A Maori Mugging over Water

It appears that we may be set to be mugged again  by Maori, this time over water:

The row over a Treaty of Waitangi clause in legislation paving the way for the sale of the state-owned power companies has turned into an iwi bid for an ownership stake.

The Maori Council yesterday described that as its “elegant solution” to the looming “section 9” standoff after filing a claim with the Waitangi Tribunal over freshwater and geothermal resources.

The claim is an attempt to halt the sale of the SOEs until their claims over water ownership are heard and as pressure for a financial settlement grows.

Prime Minister John Key yesterday insisted it would not slow the sales process for the SOEs – but the Waitangi Tribunal claim is likely to be just the first shot in a battle that could ultimately see the Court of Appeal asked to intervene.

Maori Council chairman Maanu Paul said he expected the tribunal to hear its case urgently and while the tribunal’s recommendations are not binding, it could recommend iwi seek redress through the Court of Appeal.

But the preferred option of claimants appears to be direct negotiation between the Crown and iwi – with the decades-old fisheries settlement held up as one model. The so- called Sealords deal delivered Maori a 20 per cent stake in the fisheries and hundreds of millions of dollars to invest in the industry.

This is nothing short of the time honoured tradition of stand-over. Stephen Franks calls it:

The Waitangi Tribunal claims announced by the New Zealand Maori Council are unapologetically a hold-up. They have little apparent legal merit. But on form to date I predict a reasonable chance they will succeed for what they are – a legal mugging to lever free SOE shares out of an easy-touch government.

Legal proceedings are frequently purely tactical. Even meritless claims can work well to gain time, and to give the appearance of justification for procedural coercion.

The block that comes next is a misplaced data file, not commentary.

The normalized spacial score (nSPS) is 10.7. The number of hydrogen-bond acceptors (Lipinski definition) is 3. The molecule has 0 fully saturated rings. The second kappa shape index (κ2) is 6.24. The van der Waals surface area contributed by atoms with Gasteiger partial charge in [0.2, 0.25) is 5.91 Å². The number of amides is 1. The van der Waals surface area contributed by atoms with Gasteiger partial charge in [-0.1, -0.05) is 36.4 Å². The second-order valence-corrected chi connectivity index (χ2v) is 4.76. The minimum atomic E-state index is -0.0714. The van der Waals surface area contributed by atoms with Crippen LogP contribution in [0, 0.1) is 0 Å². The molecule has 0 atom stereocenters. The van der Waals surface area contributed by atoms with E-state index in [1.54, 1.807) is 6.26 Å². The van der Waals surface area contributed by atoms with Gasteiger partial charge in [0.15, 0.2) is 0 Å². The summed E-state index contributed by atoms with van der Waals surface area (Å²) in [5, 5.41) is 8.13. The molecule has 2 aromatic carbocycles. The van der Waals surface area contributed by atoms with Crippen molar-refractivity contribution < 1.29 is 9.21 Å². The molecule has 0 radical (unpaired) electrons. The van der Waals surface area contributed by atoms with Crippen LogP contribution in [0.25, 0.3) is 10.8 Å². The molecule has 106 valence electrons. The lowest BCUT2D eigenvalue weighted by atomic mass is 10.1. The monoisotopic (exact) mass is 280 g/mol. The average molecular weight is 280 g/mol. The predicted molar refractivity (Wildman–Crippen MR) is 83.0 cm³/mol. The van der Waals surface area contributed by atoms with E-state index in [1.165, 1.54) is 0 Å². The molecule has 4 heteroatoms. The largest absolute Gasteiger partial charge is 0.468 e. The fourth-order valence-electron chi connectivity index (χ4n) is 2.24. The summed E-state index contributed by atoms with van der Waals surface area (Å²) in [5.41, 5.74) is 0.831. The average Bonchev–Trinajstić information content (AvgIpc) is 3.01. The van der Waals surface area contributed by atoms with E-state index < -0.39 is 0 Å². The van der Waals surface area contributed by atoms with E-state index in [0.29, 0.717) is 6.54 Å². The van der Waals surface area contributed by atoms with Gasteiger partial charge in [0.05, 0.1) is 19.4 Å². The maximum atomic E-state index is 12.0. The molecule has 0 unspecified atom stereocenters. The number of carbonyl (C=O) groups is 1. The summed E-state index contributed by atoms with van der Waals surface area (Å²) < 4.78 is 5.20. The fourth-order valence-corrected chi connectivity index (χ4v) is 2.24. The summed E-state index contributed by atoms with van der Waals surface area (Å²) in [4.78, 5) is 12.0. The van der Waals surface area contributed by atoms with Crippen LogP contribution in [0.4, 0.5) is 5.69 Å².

Courts are so slow and so complex and unpredictable (with a Supreme Court anxious to make its mark on history) that a hold-up demand can work brilliantly. Maori claimants know they are in practice exempt from the damages for an improper injunction that inhibit vexatious litigation for everyone else.

A tactical demand, however unfair, gives Maori the time under the spotlight needed to get a government to pay rather than fight. Maori have little or no early downside. There is no one to call them to account if they crank up the political heat with fanciful explanations of their legal position.

At the rate that the usual Maori suspects are cutting up rough ACT is set for a resurgence in popularity.


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As much at home writing editorials as being the subject of them, Cam has won awards, including the Canon Media Award for his work on the Len Brown/Bevan Chuang story.  And when he’s not creating the news, he tends to be in it, with protagonists using the courts, media and social media to deliver financial as well as death threats.

They say that news is something that someone, somewhere, wants kept quiet.   Cam Slater doesn’t do quiet, and as a result he is a polarising, controversial but highly effective journalist that takes no prisoners.

He is fearless in his pursuit of a story.

Love him or loathe him.  But you can’t ignore him.

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